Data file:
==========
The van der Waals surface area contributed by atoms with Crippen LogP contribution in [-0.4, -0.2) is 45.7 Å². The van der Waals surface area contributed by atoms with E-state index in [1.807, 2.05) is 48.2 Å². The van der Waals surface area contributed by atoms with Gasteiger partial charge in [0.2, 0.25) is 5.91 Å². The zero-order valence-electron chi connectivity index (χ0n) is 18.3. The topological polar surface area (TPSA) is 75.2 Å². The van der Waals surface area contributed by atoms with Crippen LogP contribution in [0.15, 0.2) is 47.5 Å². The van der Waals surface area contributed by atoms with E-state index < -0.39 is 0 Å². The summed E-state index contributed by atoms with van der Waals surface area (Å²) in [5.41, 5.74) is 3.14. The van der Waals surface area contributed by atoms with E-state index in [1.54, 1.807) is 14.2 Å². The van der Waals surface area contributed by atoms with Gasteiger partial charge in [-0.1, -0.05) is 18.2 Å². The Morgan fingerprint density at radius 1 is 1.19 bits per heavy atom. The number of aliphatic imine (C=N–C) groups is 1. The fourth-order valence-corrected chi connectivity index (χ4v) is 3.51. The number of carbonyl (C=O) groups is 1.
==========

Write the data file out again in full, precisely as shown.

The van der Waals surface area contributed by atoms with Crippen LogP contribution in [-0.4, -0.2) is 45.7 Å². The van der Waals surface area contributed by atoms with E-state index in [1.807, 2.05) is 48.2 Å². The van der Waals surface area contributed by atoms with Gasteiger partial charge in [0.2, 0.25) is 5.91 Å². The zero-order valence-electron chi connectivity index (χ0n) is 18.3. The topological polar surface area (TPSA) is 75.2 Å². The van der Waals surface area contributed by atoms with Crippen LogP contribution in [0.15, 0.2) is 47.5 Å². The van der Waals surface area contributed by atoms with E-state index < -0.39 is 0 Å². The summed E-state index contributed by atoms with van der Waals surface area (Å²) in [5.41, 5.74) is 3.14. The van der Waals surface area contributed by atoms with E-state index in [1.54, 1.807) is 14.2 Å². The van der Waals surface area contributed by atoms with Gasteiger partial charge in [-0.1, -0.05) is 18.2 Å². The Morgan fingerprint density at radius 1 is 1.19 bits per heavy atom. The number of aliphatic imine (C=N–C) groups is 1. The fourth-order valence-corrected chi connectivity index (χ4v) is 3.51. The number of carbonyl (C=O) groups is 1.